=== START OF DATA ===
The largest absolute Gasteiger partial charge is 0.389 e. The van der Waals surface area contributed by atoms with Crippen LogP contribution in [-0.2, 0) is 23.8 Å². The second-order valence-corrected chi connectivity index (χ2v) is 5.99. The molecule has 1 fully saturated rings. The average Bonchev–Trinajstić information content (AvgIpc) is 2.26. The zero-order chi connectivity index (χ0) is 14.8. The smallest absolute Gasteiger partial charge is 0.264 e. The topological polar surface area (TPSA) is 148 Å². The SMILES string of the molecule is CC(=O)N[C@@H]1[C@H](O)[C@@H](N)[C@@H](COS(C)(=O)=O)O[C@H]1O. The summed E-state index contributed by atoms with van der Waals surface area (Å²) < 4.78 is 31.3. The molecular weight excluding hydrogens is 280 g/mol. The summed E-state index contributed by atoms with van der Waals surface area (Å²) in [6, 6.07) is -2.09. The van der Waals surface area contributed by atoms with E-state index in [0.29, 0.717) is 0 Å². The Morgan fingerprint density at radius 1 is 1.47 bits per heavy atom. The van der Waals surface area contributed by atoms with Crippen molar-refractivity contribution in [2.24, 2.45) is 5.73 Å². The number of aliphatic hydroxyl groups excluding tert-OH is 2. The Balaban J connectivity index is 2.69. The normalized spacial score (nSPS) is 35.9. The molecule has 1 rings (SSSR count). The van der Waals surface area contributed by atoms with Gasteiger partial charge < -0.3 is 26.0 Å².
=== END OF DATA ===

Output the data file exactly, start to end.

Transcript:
The largest absolute Gasteiger partial charge is 0.389 e. The van der Waals surface area contributed by atoms with Crippen LogP contribution in [-0.2, 0) is 23.8 Å². The second-order valence-corrected chi connectivity index (χ2v) is 5.99. The molecule has 1 fully saturated rings. The average Bonchev–Trinajstić information content (AvgIpc) is 2.26. The zero-order chi connectivity index (χ0) is 14.8. The smallest absolute Gasteiger partial charge is 0.264 e. The topological polar surface area (TPSA) is 148 Å². The SMILES string of the molecule is CC(=O)N[C@@H]1[C@H](O)[C@@H](N)[C@@H](COS(C)(=O)=O)O[C@H]1O. The summed E-state index contributed by atoms with van der Waals surface area (Å²) < 4.78 is 31.3. The molecular weight excluding hydrogens is 280 g/mol. The summed E-state index contributed by atoms with van der Waals surface area (Å²) in [6, 6.07) is -2.09. The van der Waals surface area contributed by atoms with E-state index in [0.29, 0.717) is 0 Å². The Morgan fingerprint density at radius 1 is 1.47 bits per heavy atom. The van der Waals surface area contributed by atoms with Crippen molar-refractivity contribution in [2.24, 2.45) is 5.73 Å². The number of aliphatic hydroxyl groups excluding tert-OH is 2. The Balaban J connectivity index is 2.69. The normalized spacial score (nSPS) is 35.9. The molecule has 1 rings (SSSR count). The van der Waals surface area contributed by atoms with Gasteiger partial charge < -0.3 is 26.0 Å².